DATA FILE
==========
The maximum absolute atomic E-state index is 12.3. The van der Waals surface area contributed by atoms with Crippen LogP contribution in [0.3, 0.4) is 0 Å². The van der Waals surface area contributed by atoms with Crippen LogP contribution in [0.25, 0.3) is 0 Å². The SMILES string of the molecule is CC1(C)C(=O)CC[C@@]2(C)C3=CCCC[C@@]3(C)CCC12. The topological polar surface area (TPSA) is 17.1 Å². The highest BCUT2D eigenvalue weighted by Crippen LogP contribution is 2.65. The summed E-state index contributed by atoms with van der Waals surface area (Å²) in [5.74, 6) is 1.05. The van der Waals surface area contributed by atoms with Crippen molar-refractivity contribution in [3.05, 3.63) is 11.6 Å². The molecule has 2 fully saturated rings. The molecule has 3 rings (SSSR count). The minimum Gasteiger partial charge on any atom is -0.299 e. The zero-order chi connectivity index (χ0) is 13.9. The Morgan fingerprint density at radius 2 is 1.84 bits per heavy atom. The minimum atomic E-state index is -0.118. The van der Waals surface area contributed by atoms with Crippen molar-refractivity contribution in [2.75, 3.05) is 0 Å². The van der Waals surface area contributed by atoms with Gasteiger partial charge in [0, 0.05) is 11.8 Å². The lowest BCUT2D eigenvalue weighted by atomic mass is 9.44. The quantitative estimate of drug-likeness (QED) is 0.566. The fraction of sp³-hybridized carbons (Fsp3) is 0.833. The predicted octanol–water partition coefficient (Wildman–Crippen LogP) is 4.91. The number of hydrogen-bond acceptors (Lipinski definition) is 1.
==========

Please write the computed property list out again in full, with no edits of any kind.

The maximum absolute atomic E-state index is 12.3. The van der Waals surface area contributed by atoms with Crippen LogP contribution in [0.3, 0.4) is 0 Å². The van der Waals surface area contributed by atoms with Crippen LogP contribution in [0.25, 0.3) is 0 Å². The SMILES string of the molecule is CC1(C)C(=O)CC[C@@]2(C)C3=CCCC[C@@]3(C)CCC12. The topological polar surface area (TPSA) is 17.1 Å². The highest BCUT2D eigenvalue weighted by Crippen LogP contribution is 2.65. The summed E-state index contributed by atoms with van der Waals surface area (Å²) in [5.74, 6) is 1.05. The van der Waals surface area contributed by atoms with Crippen molar-refractivity contribution in [3.05, 3.63) is 11.6 Å². The molecule has 2 fully saturated rings. The molecule has 3 rings (SSSR count). The minimum Gasteiger partial charge on any atom is -0.299 e. The zero-order chi connectivity index (χ0) is 13.9. The Morgan fingerprint density at radius 2 is 1.84 bits per heavy atom. The minimum atomic E-state index is -0.118. The van der Waals surface area contributed by atoms with Crippen molar-refractivity contribution in [2.75, 3.05) is 0 Å². The van der Waals surface area contributed by atoms with Gasteiger partial charge in [0, 0.05) is 11.8 Å². The lowest BCUT2D eigenvalue weighted by atomic mass is 9.44. The quantitative estimate of drug-likeness (QED) is 0.566. The fraction of sp³-hybridized carbons (Fsp3) is 0.833. The predicted octanol–water partition coefficient (Wildman–Crippen LogP) is 4.91. The number of hydrogen-bond acceptors (Lipinski definition) is 1.